Know Your Rights: What (Not) to Do if You are Arrested

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In 2017, law enforcement in the US made more than 10 million arrests. That averages out at roughly one arrest for every 35 people in the country.

Not all arrests lead to a conviction. In order for law enforcement to do their job, it is inevitable that some of the people arrested will not have committed a crime.

The important thing is that if you’ve done nothing wrong, you don’t put yourself at risk of wrongful conviction, or incriminate yourself for crimes that you didn’t commit.

Read as we take a look at what to do if arrested.

What Not to Do If Arrested

Before we take a look at what you should do if arrested, it’s important to take a look at what you shouldn’t do.

You have legal rights that you should make use of in order to ensure that you minimize any risk of incrimination. By knowing your rights you can minimize the risk of waiving them unintentionally.

Consent to a search

You have the right to refuse a search.

If a police officer asks to search your person, your space, or your belongings, you are within your rights to refuse them. If they ask for your permission, it is because they need it in order to search you.

Police may pat down your clothing if they believe you may have a weapon, even without your consent. And they may also carry out the search against your will. But as long as you have made clear that you do not consent to the search, your rights will be preserved should it come to any legal proceedings.

It’s important to refuse consent in the right way. Tell the officer that you politely decline to consent to their search, rather than throwing it back in their face. Being confrontational is unlikely to end well.

Resist arrest

Even if you are being arrested for something that you didn’t do, you should never attempt to resist arrest.

If you believe there is something unjust or unlawful about your arrest, you will have the opportunity to determine that in court. If you attempt to resist arrest, you are likely to receive further charges at best, or be physically restrained and potentially injured at worst.

Waive your right to be silent

It’s the very first of the Miranda rights read to you during your arrest: you have the right to remain silent.

Do not waive this right. If asked to give your name then do so, and you should also ask for a lawyer. Otherwise, inform the arresting officer that you wish to exercise your right to remain silent.

Without a lawyer present, you may mistakenly say something that incriminates you, and anything you say can be used against you in a court of law. Wait until you have spoken to a lawyer who can advise you on the best way to resolve the situation.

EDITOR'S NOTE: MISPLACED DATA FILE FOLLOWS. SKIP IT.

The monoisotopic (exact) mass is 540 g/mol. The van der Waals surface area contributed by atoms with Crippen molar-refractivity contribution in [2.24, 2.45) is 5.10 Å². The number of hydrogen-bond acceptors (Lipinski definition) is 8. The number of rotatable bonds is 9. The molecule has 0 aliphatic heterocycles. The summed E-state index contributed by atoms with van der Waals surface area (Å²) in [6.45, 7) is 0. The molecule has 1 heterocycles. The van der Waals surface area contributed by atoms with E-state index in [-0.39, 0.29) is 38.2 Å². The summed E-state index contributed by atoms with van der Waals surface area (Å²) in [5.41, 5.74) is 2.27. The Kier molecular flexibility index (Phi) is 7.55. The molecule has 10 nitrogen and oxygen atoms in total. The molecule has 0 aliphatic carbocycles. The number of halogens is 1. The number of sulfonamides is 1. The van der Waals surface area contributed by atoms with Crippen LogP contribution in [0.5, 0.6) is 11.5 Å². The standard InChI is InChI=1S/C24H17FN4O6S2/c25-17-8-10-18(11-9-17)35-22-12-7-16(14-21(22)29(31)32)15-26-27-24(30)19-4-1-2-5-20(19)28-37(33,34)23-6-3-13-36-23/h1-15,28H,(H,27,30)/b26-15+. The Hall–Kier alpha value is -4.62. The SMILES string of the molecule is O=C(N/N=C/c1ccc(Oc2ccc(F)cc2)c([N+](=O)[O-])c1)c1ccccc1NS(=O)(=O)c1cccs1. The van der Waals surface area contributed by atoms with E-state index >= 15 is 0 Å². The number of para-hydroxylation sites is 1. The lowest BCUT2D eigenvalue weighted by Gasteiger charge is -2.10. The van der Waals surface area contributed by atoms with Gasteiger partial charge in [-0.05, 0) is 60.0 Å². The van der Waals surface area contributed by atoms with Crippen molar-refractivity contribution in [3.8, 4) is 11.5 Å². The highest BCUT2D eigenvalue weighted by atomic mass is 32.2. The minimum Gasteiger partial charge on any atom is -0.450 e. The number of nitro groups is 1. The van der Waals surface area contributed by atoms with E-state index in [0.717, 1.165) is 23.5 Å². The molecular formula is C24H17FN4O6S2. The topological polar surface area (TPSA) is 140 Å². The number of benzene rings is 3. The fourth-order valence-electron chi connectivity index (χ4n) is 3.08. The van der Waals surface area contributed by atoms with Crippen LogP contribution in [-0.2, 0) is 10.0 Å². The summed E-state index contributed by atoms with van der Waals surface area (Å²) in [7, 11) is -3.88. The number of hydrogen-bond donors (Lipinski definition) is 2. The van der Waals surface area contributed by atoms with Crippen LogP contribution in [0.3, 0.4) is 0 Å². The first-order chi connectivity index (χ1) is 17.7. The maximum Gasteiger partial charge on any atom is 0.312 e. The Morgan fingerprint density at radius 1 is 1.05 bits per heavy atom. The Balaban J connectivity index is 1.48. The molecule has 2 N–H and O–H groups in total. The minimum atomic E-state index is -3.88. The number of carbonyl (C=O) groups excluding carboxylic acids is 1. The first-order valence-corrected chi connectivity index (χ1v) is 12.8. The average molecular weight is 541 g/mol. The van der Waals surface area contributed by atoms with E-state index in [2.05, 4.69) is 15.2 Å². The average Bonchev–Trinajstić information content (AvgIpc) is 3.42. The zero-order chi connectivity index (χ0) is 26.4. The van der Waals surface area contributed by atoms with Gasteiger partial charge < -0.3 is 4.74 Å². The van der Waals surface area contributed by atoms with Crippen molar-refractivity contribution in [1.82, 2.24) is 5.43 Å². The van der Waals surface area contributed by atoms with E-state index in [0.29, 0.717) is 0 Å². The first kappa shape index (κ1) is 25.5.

What to Do If Arrested

We’ve taken a look at the things that you definitely shouldn’t do.

Now we’ll take a look at exactly what you should do when arrested. By following these steps you give yourself the best chance of a positive outcome further down the line.

Keep Calm

Getting arrested is a stressful situation, and when you’re exposed to stress, your body’s natural responses are fight or flight.

But both of these responses are likely to get in you in serious trouble, or worse. It is vital that you try to keep as calm as possible. Don’t try to run, don’t try to resist arrest, and don’t get confrontational.

If asked to give your name, make sure that you are not tempted to give a false one as this illegal. And always keep your hands where the arresting officer can see them.

Ask for a lawyer

You have the right to ask for a lawyer.

If you cannot afford a lawyer, you have the right to ask for a government-appointed one. Once you have made your request clear, the arrest is almost certain to continue, but by asking for a lawyer at the earliest opportunity it will minimize the time it takes for you to be appointed one.

Your lawyer will be able to advise you on everything from what to say during questioning to providing info about bail.

Remain Silent

Once you have given your name and asked for a lawyer, explain that you wish to exercise your right to remain silent, and then do so.

If you are innocent it is very tempting to begin to explain yourself and the reasons why you cannot have done what you are accused of. But any mistake in what you say can seriously harm your defense should your case go that far. Say nothing until you have had the opportunity to speak to a lawyer who can advise you what you should and should not say.

Make a Phone Call

You have the right to make a local phone call.

If you have already arranged for a lawyer then you may wish to contact friends or family. Alternatively, you might want to speak to your lawyer as soon as possible to explain your situation.

Any calls to your lawyer cannot be monitored by law enforcement. They can legally listen to calls to anyone else you speak to, so be wary that anything you say may be monitored.

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Melissa Thompson

Melissa is a mother of 2, lives in Utah, and writes for a multitude of sites. She is currently the EIC of and writes about health, wellness, and business topics.